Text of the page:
It’s been a busy couple of weeks in my role as Minister for Local Government.
I’ve been working on initiatives to help people with council tax, ensuring the disabled have better toilet facilities when out and about and making sure our local councils are accountable for the decisions they take.
For the first time the government has produced a practical guide highlighting all the Council Tax discounts and exemptions to ensure families aren’t paying more than their fair share of Council Tax.
Council Tax is a major source of funding for local government, supporting most of the day-to-day services we all use and rely on.
But no one should be paying more than their fair share. I wanted to help people keep more of what they earn which is why my team at the Ministry of Housing, Communities and Local Government has produced this easily-accessible guide explaining the discounts and exemptions available – many of which people may not know even existed.
Full exemptions include when an entire household are full-time students, if a person has recently moved into hospital or a care home, or if all people in a household have a mental impairment, including conditions like dementia, or are receiving live-in care.
Other advice the guide contains includes family or ‘granny’ annexes discounts, support for those in hardship, the armed forces, if you live on your own and advice when someone passes away. The guide also explains how you can challenge your Council Tax band.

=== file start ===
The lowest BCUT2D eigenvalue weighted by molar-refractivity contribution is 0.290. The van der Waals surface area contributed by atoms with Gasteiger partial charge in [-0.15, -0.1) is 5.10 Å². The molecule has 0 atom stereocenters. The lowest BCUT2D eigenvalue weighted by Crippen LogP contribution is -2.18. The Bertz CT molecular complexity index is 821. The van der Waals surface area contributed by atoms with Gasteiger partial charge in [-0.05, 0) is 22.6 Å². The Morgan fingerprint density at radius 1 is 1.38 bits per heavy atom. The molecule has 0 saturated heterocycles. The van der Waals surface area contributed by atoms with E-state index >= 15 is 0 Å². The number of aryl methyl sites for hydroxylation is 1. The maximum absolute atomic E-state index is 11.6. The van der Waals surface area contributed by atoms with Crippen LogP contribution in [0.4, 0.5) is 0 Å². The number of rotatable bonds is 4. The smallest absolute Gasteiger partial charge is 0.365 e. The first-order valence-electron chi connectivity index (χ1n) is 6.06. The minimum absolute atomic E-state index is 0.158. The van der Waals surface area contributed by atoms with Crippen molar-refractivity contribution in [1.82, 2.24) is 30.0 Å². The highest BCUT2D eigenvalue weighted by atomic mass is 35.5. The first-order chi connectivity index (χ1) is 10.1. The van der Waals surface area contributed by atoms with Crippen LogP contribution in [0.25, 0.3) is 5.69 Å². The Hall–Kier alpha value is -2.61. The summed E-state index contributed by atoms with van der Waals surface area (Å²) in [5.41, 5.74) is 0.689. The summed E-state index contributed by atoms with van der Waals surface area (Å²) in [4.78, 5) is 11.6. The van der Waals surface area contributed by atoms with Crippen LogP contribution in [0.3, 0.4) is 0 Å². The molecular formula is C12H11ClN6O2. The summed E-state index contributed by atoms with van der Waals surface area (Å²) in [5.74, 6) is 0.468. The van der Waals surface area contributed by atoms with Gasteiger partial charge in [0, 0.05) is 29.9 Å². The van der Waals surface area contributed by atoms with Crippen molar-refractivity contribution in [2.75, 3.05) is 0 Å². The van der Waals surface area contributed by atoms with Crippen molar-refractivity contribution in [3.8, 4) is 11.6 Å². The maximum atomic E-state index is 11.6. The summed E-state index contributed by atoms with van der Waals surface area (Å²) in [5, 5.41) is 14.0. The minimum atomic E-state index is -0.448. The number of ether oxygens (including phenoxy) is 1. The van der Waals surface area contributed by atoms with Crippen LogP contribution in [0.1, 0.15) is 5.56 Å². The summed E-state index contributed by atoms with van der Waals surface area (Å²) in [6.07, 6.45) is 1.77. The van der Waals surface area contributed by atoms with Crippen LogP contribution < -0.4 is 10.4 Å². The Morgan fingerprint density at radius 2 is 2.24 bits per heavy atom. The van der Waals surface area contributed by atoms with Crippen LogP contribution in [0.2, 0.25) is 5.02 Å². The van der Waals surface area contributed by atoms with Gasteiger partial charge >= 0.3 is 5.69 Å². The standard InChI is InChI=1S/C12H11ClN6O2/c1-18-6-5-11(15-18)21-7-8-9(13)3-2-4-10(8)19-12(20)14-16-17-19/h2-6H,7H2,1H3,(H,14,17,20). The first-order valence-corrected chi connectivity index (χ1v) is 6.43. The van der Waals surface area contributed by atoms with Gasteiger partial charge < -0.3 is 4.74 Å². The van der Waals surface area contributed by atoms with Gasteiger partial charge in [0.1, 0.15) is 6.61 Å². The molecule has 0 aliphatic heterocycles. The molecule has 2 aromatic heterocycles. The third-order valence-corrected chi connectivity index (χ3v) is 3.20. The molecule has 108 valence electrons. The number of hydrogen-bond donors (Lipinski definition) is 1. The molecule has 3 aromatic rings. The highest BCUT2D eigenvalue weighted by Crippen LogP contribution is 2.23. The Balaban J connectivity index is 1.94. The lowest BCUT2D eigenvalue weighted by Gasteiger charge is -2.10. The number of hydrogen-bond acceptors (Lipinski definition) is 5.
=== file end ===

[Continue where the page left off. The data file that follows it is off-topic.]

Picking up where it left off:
Last week I launched a consultation on how best to make more changing places available for severely disabled people when they are out and about with their family and friends.
I’ve been pushing hard to make this happen ever since a visit to the Dales School at Morton on Swale. A group of parents of disabled children and young adults told me it was almost impossible to enjoy a day out because of the lack of the appropriate toilet facilities – with space, a height-adjustable bench and hoist – at the majority of public attractions they might want to visit.
My department has been working with the Changing Places campaign group and will boost the number of fully accessible changing places by amending the regulations which govern new buildings and major alterations.
It would be a big change to the regulations so the Government has to consult – a process which will take until July. I would urge all interested individuals and organisations to have their say, ideally online. Simply search for “changing places consultation”.
Finally, I recently published an admittedly rather technical document about the way our local councils run themselves. Now, I appreciate “Overview and scrutiny: statutory guidance for councils and combined authorities” is not the snappiest or most exciting of titles but it’s new guidance for councils encouraging them to be as open as possible about the way they conduct their business.
The guidance encourages councils to embrace scrutiny of their spending decisions to achieve value for money, improve services and address any concerns the public might. It stresses the role of their scrutiny committees – made up of councillors – in holding them to account over local decision-making.
The document might not be most people’s idea of bedtime reading but it’s important nevertheless!